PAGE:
Eagles are good parents, training their sons and daughters to live like eagles (see Deuteronomy 32:11). Eagles can fly, like dive-bombing airplanes, at great speeds (see 2nd Samuel 1:23 and Lamentations 4:19). Their strength is renewed from time to time, as their feather-cover adjusts to their growing bodies (see Isaiah 40:31 and Psalms 103:5). Eagles are known for their gracefulness and dignity (see Proverbs 30:19). In fact, eagles fly very high in the air as a matter of habit – above most other birds (see Proverbs 23:5).(4)

Meanwhile, the Bald Eagles’ recovery—in the Chesapeake Bay area–illustrates how a bad situation can be overcome, with the prioritized concern and problem-solving management practices, plus patience.

But this is not the first time that an endangered or threatened wild bird (or other wildlife category) has been rescued from the brink of population failure. Consider the amazing recovery of the Trumpeter Swan, which nearly sang its own swan song.(5)

Likewise, Tri-colored Herons (also called “Louisiana Herons”) have recently reclaimed (and repopulated) ranges that previously they had lost.(6)

It’s not just the birds. American bison have made a comeback.(7) The list goes on, but the list could be longer than what it is.

Wildlife populations often face critical perils, sometimes facing population failure, range contraction, or habitat loss. Sometimes they recover.(1),(2),(5),(6)

The same is true for humans. For example, it is well worth praying for America to recover from its many political (socialism-pushing) problems in the wake of pandemic perils and propaganda.(8)

Problematic situations, including disasters, don’t fix themselves—real solutions (to real problems) don’t accidentally “evolve”. There is much good work needed, to recover lost ground in America. Human responsibility is the key to much of what is needed; yet God’s providential blessings are needed even more, much more.(8)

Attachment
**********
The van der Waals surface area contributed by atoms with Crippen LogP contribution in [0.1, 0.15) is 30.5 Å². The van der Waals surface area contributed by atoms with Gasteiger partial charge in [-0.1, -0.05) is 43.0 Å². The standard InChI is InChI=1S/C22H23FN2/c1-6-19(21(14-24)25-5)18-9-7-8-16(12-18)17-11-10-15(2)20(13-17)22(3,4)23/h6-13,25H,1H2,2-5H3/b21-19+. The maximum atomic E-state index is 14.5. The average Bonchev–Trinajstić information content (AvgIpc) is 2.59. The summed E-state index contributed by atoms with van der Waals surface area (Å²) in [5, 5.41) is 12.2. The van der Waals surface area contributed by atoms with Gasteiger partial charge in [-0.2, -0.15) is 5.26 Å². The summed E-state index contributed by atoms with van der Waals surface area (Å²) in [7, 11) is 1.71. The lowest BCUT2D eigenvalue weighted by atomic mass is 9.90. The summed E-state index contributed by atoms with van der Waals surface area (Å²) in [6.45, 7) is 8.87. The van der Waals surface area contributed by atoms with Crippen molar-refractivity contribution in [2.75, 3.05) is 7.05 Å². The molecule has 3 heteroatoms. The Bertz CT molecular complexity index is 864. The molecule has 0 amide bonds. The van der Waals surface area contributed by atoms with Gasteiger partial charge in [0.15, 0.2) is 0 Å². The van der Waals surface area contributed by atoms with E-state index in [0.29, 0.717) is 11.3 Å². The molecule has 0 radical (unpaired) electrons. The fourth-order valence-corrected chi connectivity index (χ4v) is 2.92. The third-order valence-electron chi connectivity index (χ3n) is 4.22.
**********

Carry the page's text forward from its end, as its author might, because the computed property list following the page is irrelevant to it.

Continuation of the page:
So we need to pray fervently for God’s blessings, daily—not just on the National Day of Prayer.(8)

References   

  1. Pipkin, W. 2020. Bald Eagles’ Recovery Along James River Soars to New Heights: Area’s 300 Breeding Pairs Surpass Goal for Entire Chesapeake Watershed. Chesapeake Bay Journal. 30(3):17-18.
  2. Dietrich, T. 2019. Bald Eagles Enter ‘Golden Age’ in Chesapeake Bay. Daily Press. Posted (July 9, 2019) on DailyPress.com at http://www.dailypress.com/news/dp-nws-bald-eagles-recovery-20190709-story.html (accessed May 9, 2020).
  3. Eggleton, M. 2016. The American Bald Eagle: On Eagle’s Wings. 38(2):34-37, posted at https://creation.com/on-eagles-wings . See also Johnson, J. J. S. 2018. Hawks and Eagles Launching Skyward. Acts & Facts, 47(4):21, posted at https://www.icr.org/article/hawks-eagles-launching-skyward .
  4. Johnson, J. J. S. 2008. Alaska’s Coastal Rainforests and Two of its Rangers, the Bald Eagle and the Alaska Moose. Dallas: NWD Press/RCCL’s Radiance of the Seas (July 2008), pages 10-11.
  5. Johnson, J. J. S. 2020. Post-Coronavirus Comeback or Swan’s Song? Creation Science Update. Posted (April 23, 2020) at https://www.icr.org/article/post-coronavirus-comeback-or-swans-song .
  6. Johnson, J. J. S. 2019. Does Global Warming Threaten Bird Habitats? Acts & Facts. 48(6):21, posted at https://www.icr.org/article/does-global-warming-threaten-bird-habitats .
  7. Whitaker Jr., J. O. 1998. National Audubon Society Field Guide to North American Mammals, revised edition. New York, NY: Alfred A. Knopf, 850-854, Plates # 329-333.
  8. James 5:16; 1 Timothy 2:1-3. See also Johnson, J. J. S. 2020. Prayers for America and our Divine Editor. ICR News. Posted (May 7, 2020) at https://www.icr.org/article/prayers-for-america-and-our-divine-editor .

Birds Are Wonderful: A, B, and C !

BIRDS  ARE  WONDERFUL  . . .  A, B, and C !

Dr. James J. S. Johnson